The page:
The London Boroughs Women’s Network has been set up to “amplify the voices of all women” in London local authorities and co-ordinate action towards shared priorities.
It is a collaboration between all 32 London boroughs and the City of London Corporation.
The Network’s development has been led by Tower Hamlets Council and aims to support and champion the wellbeing of female staff, tackle issues and inequalities women face in the workplace, and raise awareness around women’s health issues, as well as working for a safer London for all women and girls.
Overall, 56 percent of all London borough staff are women, “but women still face shared concerns including career development, health, care responsibilities, safety, and more recently, the disproportionate impact of the pandemic on women,” said a statement from London Councils, a cross-party organisation that represents London’s boroughs.
Will Tuckley, Chief Executive of Tower Hamlets Council, is sponsor of the network, and Jenny Rowlands, Chief Executive of Camden and Helen Bailey, Chief Executive of Sutton, are co-sponsors.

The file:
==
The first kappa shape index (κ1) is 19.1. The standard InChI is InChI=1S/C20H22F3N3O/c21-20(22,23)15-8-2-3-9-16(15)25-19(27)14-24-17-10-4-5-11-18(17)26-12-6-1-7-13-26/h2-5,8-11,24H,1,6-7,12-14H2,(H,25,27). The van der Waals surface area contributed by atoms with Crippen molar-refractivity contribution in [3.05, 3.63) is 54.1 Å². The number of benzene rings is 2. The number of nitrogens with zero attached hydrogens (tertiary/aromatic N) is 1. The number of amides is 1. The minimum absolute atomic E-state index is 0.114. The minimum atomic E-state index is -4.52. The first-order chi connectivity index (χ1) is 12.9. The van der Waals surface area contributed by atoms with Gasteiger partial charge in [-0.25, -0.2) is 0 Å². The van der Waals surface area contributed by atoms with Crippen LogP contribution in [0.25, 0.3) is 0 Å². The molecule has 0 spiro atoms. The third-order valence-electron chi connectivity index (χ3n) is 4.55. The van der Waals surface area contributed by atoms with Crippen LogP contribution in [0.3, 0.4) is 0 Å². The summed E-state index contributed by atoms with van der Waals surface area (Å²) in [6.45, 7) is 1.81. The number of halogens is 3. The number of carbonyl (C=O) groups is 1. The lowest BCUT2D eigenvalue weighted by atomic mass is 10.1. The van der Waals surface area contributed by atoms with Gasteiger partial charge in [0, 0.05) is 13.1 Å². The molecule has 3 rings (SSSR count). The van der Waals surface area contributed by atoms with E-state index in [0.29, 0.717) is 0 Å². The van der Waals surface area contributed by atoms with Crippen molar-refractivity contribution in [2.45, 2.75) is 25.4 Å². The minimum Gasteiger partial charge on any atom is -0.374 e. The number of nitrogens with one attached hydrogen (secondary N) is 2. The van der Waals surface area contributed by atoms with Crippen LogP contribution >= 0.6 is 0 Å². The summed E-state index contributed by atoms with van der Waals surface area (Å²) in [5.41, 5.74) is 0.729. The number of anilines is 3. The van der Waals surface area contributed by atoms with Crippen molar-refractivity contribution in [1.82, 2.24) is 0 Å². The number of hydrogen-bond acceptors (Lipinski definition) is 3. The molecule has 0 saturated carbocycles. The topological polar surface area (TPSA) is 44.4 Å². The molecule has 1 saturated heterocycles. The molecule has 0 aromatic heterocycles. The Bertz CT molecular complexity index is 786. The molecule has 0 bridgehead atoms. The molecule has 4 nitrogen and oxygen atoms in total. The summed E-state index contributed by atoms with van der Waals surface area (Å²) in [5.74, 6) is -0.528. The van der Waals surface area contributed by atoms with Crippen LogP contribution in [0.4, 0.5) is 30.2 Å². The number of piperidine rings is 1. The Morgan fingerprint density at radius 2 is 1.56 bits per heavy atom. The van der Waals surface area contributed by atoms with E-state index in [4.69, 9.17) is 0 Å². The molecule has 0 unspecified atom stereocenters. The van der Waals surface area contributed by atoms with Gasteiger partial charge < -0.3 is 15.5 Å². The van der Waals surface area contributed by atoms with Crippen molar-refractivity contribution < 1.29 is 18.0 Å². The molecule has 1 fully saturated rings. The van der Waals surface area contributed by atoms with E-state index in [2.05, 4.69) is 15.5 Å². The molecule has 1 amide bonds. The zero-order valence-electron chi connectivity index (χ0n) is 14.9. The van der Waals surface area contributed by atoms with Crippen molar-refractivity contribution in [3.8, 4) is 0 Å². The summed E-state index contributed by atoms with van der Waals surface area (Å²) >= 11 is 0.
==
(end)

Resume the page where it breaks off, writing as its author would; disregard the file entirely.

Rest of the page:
Bailey said: “I hope that the network will inspire female colleagues across London, and that even more fantastic women will be enthusiastic to work in local government and to pursue successful and exciting careers.”
Tuckley commented: “It is great to see female colleagues across all the local authorities in London work together voluntarily and develop the Network so far. I hope the network will serve as a platform for colleagues to deepen their discussion around gender equalities and share ideas and activities.”
The network launched ahead of International Women’s Day today which has the theme ‘Break The Bias’.
Mayor of London Sadiq Khan also announced a menopause policy which will put in place practical steps to better support women going through menopause transition at City Hall, and introduce measures to “shift perceptions” surrounding menopause in the workplace.
The policy recognises the long-term effects of the menopause, and that staff experiencing it are entitled to request suitable support and workplace adjustments – for example, related to temperature, tasks and time off.
The policy, part of Khan’s manifesto, also outlines that all staff are responsible for having a general awareness of menopause issues, and to challenge inappropriate behaviour or derogatory remarks about the menopause.
Khan said: “By opening up this conversation, I want to show that a workplace discussion about menopause is normal, and that we can remove the stigma around those experiencing the menopause. I want to encourage all other employers across London and the country to learn from our approach and follow suit.”
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